A Useful Skill for Educators of All Subjects

A Useful Skill for Educators of All Subjects

Teaching Tip

Close reading

A Useful Skill for Educators of all Subjects

Close reading

Close reading is a well-known technique employed in the study of such subjects as literature and social studies in elementary and secondary schools. However, it is also a valuable skill to have in the study of just about any subject at any educational level. Teaching students to dig deeper into texts and make evidence-based claims is a vital skill that increases both critical-thinking skills and reading comprehension. As students develop this skill, they will subconsciously begin to examine every text they read in a more meaningful way. Most importantly, in teaching this technique, we can prepare our education students to use close reading to help their future students.

A teacher can choose to have their students analyze one or more aspects of a writing, such as the number of times an author states a fact versus an opinion, or when finding supporting primary, secondary and tertiary details within a specific article. Various rubrics can be employed to aid in this process and different areas of interest can be examined from the same text.

Approaching a detail-based close reading with students

As an example, a teacher assigns a ceramics article to his/her students, at the same time they are learning to create and critique art works. Using close reading techniques can have a two-fold advantage in this case. Students can be assigned to find the primary, secondary and tertiary details in the article that support an evidence-based claim they make. But the teacher can also use this experience as a model to help students move beyond offering surface art critiques. Just like in dissecting the article, one can be taught a systematic approach that will aid in both finding multiple layers of meaning and seeing the various art elements that exist in a particular work. This parallel can be shown to the students.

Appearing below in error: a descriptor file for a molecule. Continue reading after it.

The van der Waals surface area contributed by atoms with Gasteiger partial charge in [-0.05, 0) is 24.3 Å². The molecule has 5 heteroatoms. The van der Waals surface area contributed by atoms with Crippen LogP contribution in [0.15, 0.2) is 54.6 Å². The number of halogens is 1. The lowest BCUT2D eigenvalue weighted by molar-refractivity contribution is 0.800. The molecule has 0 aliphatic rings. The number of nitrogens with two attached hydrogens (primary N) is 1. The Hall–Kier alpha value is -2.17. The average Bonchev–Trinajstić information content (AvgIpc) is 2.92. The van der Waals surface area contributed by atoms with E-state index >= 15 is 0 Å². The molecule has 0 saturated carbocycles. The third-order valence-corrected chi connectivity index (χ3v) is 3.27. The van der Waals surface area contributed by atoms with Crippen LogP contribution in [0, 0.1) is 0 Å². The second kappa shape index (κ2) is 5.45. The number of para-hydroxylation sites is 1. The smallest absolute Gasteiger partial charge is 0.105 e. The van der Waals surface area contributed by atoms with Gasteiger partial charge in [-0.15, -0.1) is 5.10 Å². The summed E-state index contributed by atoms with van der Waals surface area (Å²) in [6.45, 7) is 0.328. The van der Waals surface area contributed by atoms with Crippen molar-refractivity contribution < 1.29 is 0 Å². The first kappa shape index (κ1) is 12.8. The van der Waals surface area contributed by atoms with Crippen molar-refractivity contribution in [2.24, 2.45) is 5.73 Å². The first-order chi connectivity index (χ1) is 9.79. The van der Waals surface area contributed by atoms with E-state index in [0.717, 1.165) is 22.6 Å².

First students need to see a demonstration of close reading to better understand the concept. The teacher can dissect part of an article on a smart board – modeling how to highlight details. Then the class can work together to dissect a subsequent part of the article (or another article).

  • Draw a box around the main idea in black.
  • Highlight primary ideas of each paragraph with a primary color.
  • Highlight secondary ideas of each paragraph with a secondary color.
  • Highlight tertiary ideas of each paragraph with a tertiary color.

Let students choose their own colors but since this is an art assignment – tell them that they must match the correct type of category (e.g. selecting a primary color to highlight a primary detail)

The teacher could also segue this exercise into a full inquiry-based lesson, breaking the students into groups. Perhaps some students would like to do more investigation into why some ceramic works shatter and others do not when put into a kiln, while others might like to theorize why certain cultures created particular works.

Odell Education Literacy Tool Box

Odell Education has developed a “Literacy Tool Box” to help build literacy skills. It contains various tools, handouts and checklists that our future educators can use in the field with their students. One of these tools that can help students organize their thoughts while close reading, is the Forming Evidence-Based Claims Sheet. The teacher can have students use this for the reading portion of an assignment and then even modify it for use as a critique sheet or subsequent inquiry-based assignment.

Following is an example of a completed Forming Evidence-Based Claims sheet for a section of text written by Maureen Makey, found in her Experience Clay textbook.


Mackey, Maureen. Experience Clay. Worcester, MA: Davis Pub., 2003. Print.

"Forming Evidence-Based Claims." Odelleducation.com. Odell Education, Retrieved from